Philipp Franz von Siebold was a nineteenth century German doctor and botanist, who worked for several years in Japan, accumulating an extensive collection of plants and animals from that area. He was responsible for the introduction of a number of (now common) garden plants to Europe - such Hostas and Hydrangea. Siebold is almost unknown outside Japan except among gardeners as many plants incorporate sieboldii and sieboldiana in their specific names - for example, species of Primula, cherry (Prunus), Sedum and Viburnum. Siebold was also associated with the introduction of tea cultivation to Java. On his return to Europe, he was based in Leiden where he worked on cataloguing and identifying his twelve thousand botanical specimens.
Unfortunately, one of the plants that Siebold introduced was the Japanese knotweed (Reynoutria japonica, syn. Fallopia japonica). This has become a highly invasive weed in Europe and North America. The plant was discovered growing on the side of a volcano; it was named as the “most interesting new ornamental plant of the year” by the Society of Agriculture and Horticulture in Utrecht.
However, now the Japanese Knotweed is listed as one of the world’s worst invasive species. It has an incredibly invasive root system and its vigorous growth damages concrete foundations, buildings, flood defences, roads, paving, retaining walls and architectural sites. In Amsterdam, the knotweed is causing major damage to building foundations, pavements and dykes costing millions of Euros each year. It is a frequent coloniser of riversides (not unlike the Himalayan balsam), roadsides and waste places. It forms thick, dense stands of vegetation that completely overwhelm any other native species. It can tolerate a very wide range of soil types, pH and salinity. Its underground stems (rhizomes) can survive temperatures well below freezing and can reach down some 10 feet into the soil, which makes removal very, very difficult.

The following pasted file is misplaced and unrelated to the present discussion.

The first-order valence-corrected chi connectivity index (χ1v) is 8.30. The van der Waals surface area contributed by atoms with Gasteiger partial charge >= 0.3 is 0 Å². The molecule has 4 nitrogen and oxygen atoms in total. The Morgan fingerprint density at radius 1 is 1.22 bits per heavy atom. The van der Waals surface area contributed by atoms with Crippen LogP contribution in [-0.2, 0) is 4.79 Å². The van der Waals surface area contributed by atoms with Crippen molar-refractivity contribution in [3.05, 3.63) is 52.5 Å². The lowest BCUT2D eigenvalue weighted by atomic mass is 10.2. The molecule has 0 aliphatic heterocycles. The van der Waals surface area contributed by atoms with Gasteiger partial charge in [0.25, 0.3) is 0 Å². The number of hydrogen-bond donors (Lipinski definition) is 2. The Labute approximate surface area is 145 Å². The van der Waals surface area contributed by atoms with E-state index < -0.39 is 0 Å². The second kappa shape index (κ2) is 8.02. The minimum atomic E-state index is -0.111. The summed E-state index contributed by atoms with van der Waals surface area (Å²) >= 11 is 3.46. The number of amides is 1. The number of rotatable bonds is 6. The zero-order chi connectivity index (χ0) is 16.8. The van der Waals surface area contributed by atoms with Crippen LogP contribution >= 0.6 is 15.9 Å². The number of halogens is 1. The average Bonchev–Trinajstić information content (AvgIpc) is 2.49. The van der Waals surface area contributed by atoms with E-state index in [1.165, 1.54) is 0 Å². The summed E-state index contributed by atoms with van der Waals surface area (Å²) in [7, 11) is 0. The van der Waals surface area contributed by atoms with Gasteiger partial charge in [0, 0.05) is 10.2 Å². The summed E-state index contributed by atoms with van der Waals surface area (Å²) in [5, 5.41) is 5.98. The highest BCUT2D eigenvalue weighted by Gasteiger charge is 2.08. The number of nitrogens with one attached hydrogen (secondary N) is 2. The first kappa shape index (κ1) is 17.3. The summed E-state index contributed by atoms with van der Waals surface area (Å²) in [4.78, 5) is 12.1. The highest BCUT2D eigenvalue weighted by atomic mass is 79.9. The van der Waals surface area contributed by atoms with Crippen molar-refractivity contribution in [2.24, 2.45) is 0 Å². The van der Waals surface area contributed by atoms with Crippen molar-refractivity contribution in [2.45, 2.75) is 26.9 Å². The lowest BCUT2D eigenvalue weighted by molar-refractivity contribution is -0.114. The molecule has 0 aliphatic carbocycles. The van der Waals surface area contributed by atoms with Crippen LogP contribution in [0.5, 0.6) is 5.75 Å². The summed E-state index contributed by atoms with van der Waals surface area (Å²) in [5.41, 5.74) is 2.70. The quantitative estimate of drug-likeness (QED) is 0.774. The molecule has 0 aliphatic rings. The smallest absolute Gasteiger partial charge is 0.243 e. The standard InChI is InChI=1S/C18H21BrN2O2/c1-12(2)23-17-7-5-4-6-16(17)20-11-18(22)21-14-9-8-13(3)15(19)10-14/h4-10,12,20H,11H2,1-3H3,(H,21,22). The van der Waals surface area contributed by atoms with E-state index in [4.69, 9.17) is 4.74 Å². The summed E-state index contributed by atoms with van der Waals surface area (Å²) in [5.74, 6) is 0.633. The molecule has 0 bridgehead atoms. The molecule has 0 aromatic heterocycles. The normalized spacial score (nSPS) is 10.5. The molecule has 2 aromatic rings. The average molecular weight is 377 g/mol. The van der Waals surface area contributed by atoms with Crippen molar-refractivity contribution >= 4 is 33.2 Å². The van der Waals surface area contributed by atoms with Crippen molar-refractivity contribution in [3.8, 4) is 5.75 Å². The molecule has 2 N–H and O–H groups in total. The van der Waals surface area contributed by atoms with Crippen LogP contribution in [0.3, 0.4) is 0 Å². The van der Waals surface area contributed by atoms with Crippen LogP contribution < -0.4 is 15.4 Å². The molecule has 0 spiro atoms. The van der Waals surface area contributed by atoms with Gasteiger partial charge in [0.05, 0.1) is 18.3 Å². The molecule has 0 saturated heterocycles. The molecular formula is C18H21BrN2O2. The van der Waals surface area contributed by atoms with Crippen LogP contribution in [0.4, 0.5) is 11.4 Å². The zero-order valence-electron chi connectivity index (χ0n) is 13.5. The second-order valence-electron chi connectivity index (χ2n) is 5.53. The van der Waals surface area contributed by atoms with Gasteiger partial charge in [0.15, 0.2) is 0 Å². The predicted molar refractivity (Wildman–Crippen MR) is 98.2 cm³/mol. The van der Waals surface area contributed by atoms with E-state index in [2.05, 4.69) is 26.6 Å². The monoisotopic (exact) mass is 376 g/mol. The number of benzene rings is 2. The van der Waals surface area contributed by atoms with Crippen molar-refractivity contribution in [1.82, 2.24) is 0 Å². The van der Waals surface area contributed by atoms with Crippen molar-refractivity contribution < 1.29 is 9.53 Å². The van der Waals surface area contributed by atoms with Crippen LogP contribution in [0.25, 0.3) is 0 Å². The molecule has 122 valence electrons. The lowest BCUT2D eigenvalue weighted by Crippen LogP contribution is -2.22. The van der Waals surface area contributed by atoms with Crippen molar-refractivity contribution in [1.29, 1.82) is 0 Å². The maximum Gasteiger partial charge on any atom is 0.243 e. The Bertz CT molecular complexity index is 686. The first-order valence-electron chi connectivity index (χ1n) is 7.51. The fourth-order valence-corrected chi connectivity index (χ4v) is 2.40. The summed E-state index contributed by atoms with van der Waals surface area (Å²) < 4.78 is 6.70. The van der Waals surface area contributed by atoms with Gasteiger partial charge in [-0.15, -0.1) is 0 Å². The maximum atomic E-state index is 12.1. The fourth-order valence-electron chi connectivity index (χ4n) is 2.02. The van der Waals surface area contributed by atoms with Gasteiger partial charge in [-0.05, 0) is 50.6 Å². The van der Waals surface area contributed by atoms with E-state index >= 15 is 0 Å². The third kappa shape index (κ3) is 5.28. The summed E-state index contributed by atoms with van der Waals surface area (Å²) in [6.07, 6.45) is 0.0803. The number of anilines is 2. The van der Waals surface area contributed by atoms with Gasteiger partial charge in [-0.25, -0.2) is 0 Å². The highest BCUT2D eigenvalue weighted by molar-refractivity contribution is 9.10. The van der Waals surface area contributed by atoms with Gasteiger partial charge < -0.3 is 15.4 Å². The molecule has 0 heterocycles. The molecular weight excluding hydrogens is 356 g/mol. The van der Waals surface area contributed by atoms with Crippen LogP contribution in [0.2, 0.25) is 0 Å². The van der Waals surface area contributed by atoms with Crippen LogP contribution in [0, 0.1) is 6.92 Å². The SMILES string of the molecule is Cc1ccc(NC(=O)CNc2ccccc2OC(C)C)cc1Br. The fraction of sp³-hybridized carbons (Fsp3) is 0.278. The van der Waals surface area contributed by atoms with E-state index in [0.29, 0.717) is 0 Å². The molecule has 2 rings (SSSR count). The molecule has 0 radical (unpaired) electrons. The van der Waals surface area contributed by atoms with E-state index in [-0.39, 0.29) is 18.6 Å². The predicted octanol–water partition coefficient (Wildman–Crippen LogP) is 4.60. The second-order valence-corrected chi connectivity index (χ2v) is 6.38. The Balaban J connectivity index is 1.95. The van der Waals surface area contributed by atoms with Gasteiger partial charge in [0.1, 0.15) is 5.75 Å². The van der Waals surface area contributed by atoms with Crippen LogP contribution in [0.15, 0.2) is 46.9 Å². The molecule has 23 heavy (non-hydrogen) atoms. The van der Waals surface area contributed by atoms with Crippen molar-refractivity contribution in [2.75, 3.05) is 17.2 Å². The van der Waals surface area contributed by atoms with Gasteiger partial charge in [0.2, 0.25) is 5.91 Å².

In consequence, the Dutch government has recently made the unprecedented decision to issue an exemption to the ban on the introduction / use of alien species partly because of the ever increasing costs of removal of the knotweed and repairing the damage that it causes. Laboratory tests have shown that the jumping leaf fleas – psyllids, Aphalara itadori – suck sap from young shoots and could stop the plant growing by depleting its energy sources. This is potentially a form of biological control. Some five thousand of these Japanese leaf fleas have been released in three different field locations in Amsterdam to try to combat the Japanese knotweed. It is hoped that the leaf fleas will hibernate over winter and then establish themselves in the new year. More specimens will be released in the Spring. The ‘project’ is being co-ordinated by Dr.Suzanne Lommen, who works at the institute of Biology in Leiden (where knotweed was first introduced by Siebold).
If the leaf fleas can establish themselves and spread, it is possible that that can limit or indeed stop the growth of the knotweed - which would be a cheap and environmentally effective means of control. It is thought that the leaf fleas present no threat to native insects / plant life.
Scientists from Centre for Agriculture and Bioscience International (CABI) in Egham, UK, are working with Leiden University to work on two possible biological controls – the sap-sucking psyllid Aphalara itadori and also the leaf spot fungus Mycosphaerella polygonicuspidati – hopefully to manage the Japanese knotweed.
All images courtesy of the Non Native Species Secretariat - further images and information here